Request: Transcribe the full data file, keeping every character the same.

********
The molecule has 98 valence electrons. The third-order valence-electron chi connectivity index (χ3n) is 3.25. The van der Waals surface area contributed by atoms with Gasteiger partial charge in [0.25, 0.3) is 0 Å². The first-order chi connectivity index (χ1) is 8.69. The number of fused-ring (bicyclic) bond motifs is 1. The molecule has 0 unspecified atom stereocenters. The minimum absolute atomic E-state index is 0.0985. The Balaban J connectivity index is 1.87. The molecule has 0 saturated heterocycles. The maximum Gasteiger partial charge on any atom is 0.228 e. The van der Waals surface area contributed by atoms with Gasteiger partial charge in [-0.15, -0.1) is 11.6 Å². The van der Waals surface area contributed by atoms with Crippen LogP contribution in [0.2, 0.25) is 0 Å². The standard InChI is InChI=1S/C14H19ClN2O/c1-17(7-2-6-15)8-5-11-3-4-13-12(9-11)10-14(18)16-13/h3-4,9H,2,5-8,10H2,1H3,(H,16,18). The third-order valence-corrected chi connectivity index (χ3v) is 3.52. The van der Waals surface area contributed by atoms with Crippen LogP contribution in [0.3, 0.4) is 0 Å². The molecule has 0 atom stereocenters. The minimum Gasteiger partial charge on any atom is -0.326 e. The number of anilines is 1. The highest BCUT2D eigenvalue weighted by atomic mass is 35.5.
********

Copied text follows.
The molecule has 98 valence electrons. The third-order valence-electron chi connectivity index (χ3n) is 3.25. The van der Waals surface area contributed by atoms with Gasteiger partial charge in [0.25, 0.3) is 0 Å². The first-order chi connectivity index (χ1) is 8.69. The number of fused-ring (bicyclic) bond motifs is 1. The molecule has 0 unspecified atom stereocenters. The minimum absolute atomic E-state index is 0.0985. The Balaban J connectivity index is 1.87. The molecule has 0 saturated heterocycles. The maximum Gasteiger partial charge on any atom is 0.228 e. The van der Waals surface area contributed by atoms with Gasteiger partial charge in [-0.15, -0.1) is 11.6 Å². The van der Waals surface area contributed by atoms with Crippen LogP contribution in [0.2, 0.25) is 0 Å². The standard InChI is InChI=1S/C14H19ClN2O/c1-17(7-2-6-15)8-5-11-3-4-13-12(9-11)10-14(18)16-13/h3-4,9H,2,5-8,10H2,1H3,(H,16,18). The third-order valence-corrected chi connectivity index (χ3v) is 3.52. The van der Waals surface area contributed by atoms with Crippen LogP contribution in [0.3, 0.4) is 0 Å². The molecule has 0 atom stereocenters. The minimum Gasteiger partial charge on any atom is -0.326 e. The number of anilines is 1. The highest BCUT2D eigenvalue weighted by atomic mass is 35.5.